U.S. District Judge Charles R. Breyer declined to rule Monday on a motion by Raymond “Shrimp Boy” Chow’s attorneys seeking dismissal of the sweeping racketeering case against him due to “outrageous government conduct.”
While such motions are typically heard before trial, the jury is now hearing its second week of testimony in the high-profile case. As a result, Breyer said he would wait and issue a ruling on the motion only if jurors issue a guilty verdict.
Earlier in the morning, the U.S. attorney had filed a motion opposing Chow’s “eleventh-hour” push for dismissal, saying it lacked legal merit.
Chow, “dragonhead” of the Chinatown fraternal organization known as the Ghee Kung Tong, is charged in a sweeping racketeering case that led in July to a guilty plea by former state Sen. Leland Yee. The case against Chow alleges he feigned innocence while leading a criminal faction of associates who joined an undercover agent in money laundering, and trafficking in stolen liquor and contraband cigarettes.
Counts added to the indictment last month say he also arranged the murder of his Chee Kung Tong predecessor and conspired to have another gang rival killed.
But on Nov. 4, with jurors already selected, Chow’s attorneys filed a motion to dismiss, contending that the conduct of the main undercover agent -- known as “David Jordan” -- was so outrageous that the U.S. District Judge Charles R. Breyer should toss the case.
The government, they said, provided all the money and ideas for the illegal acts, which defense attorneys maintain Chow did not commit (he repeatedly told Jordan he had gone straight, they note), and often got Chow drunk before pressing envelopes of cash into his hands as he vocally resisted.
“Outrageous government conduct” is related to the legal defense of entrapment, which experts say is almost impossible to pursue in federal court because the defense must show that the defendant had no criminal predispositions. Chow has a copious criminal record but steadfastly maintains he is reformed.
Outrageous government conduct is not a defense. Such a claim, however, allows a judge to dismiss indictments or order acquittals in rare cases where government actions violate due process.
In their response Monday to Chow’s motion, prosecutors maintain that he has not come close to meeting the standard of proof that the government conduct was “so grossly shocking and so outrageous as to violate the universal sense of justice.”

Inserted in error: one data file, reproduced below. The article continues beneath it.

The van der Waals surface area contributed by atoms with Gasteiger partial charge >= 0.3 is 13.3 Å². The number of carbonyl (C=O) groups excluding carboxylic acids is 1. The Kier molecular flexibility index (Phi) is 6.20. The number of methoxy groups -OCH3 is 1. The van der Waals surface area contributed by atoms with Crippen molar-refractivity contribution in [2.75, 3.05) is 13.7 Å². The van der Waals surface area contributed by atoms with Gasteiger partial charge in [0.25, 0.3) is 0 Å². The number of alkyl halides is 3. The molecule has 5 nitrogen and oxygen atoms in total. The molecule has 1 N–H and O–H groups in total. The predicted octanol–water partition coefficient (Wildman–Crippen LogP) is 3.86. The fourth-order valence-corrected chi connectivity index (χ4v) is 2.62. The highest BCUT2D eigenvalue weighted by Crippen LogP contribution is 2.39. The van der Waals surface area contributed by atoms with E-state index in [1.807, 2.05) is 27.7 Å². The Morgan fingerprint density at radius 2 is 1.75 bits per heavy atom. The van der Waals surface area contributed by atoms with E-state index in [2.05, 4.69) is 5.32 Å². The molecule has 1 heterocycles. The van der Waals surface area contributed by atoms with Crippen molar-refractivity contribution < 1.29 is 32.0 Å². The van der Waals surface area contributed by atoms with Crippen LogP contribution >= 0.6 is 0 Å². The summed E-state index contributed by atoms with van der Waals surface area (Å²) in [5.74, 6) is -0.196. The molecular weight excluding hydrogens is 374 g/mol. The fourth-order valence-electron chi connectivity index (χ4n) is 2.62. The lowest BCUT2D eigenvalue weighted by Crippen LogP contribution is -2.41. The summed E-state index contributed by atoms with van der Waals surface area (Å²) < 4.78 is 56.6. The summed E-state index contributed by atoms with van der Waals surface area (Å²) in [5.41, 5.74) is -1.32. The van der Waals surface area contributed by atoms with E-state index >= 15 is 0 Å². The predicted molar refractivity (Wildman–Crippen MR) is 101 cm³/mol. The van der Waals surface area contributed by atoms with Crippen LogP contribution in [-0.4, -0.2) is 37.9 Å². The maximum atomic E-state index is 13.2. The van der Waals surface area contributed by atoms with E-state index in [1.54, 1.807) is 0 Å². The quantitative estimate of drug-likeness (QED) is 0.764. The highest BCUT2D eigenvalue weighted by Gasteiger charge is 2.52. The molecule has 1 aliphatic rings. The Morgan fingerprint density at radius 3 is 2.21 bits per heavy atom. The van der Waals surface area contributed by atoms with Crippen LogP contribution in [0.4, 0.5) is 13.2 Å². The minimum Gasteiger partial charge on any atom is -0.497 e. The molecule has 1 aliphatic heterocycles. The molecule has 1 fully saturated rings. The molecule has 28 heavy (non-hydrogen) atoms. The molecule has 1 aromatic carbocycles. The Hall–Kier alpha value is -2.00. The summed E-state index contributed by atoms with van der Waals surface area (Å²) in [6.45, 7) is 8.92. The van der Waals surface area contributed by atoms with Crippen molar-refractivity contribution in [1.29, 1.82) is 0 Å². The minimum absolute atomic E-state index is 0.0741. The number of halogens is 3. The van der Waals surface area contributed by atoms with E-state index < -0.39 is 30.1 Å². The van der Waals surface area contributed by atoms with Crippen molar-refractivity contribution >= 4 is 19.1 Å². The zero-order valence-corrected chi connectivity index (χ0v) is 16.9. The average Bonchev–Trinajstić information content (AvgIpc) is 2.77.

Citing a U.S. 9th Circuit Court of Appeals ruling from 2011, prosecutors said there are just two reported decisions in which federal appellate courts have reversed convictions under the outrageous government conduct doctrine.
Creating and directing a criminal enterprise “from start to finish,” or using “excessive physical or mental coercion” to lure a defendant into committing a crime would meet the standard, they wrote, quoting the earlier ruling. But, they added, “it is not outrageous to infiltrate a criminal organization, approach individuals who are already involved in or contemplating a criminal act, or provide necessary items to a conspiracy.”
Chow was already on the radar of federal law enforcement before the multi-year probe began, prosecutors said.
The FBI in 2005 received information -- though unsubstantiated -- that he was involved in Chinatown’s criminal underworld and withdrew its support for an informant visa that had been promised to him based on his cooperation in a previous case, prosecutors said.
A career criminal, he was also “fully aware that his associates were actively involved in criminal activity on behalf of the [G]hee Kung Tong and Hop Sing Tong, rather than naively being merely present” as the agent dealt with those associates, prosecutors wrote.
While the government -- mostly through “David Jordan” -- created criminal opportunities in the beginning of the investigation to gain trust and access to the criminal crew, soon “Chow and his associates described their own criminal activities and eventually brought opportunities to the undercover agents,” prosecutors said,
Furthermore, they said, the undercover agent had nothing to do with the murder-for-hire aspect of the case.
The government proposed the crimes of reverse money laundering and trafficking in alcohol and cigarettes because those caused “no societal harm” and the government could not participate in the schemes proposed by the defendants, such as “providing narcotics or ... transporting narcotics,” they wrote.
“This was not an outrageous investigation,” they concluded. “What was outrageous was the number of criminal actors who followed Chow, surrounded and supported him on a daily basis, and who flocked to the invitation to engage in criminal activity once Chow proclaimed the undercover agents to be ‘good and loyal brothers’ for whom Chow professed love.”
Breyer’s courtroom is expected to be closed to the public all week as undercover agents who are actively working cases take the stand, though media and some observers are permitted to observe the videotaped proceeding from an overflow room.
On Monday, however, a juror fell ill and testimony was postponed for the day.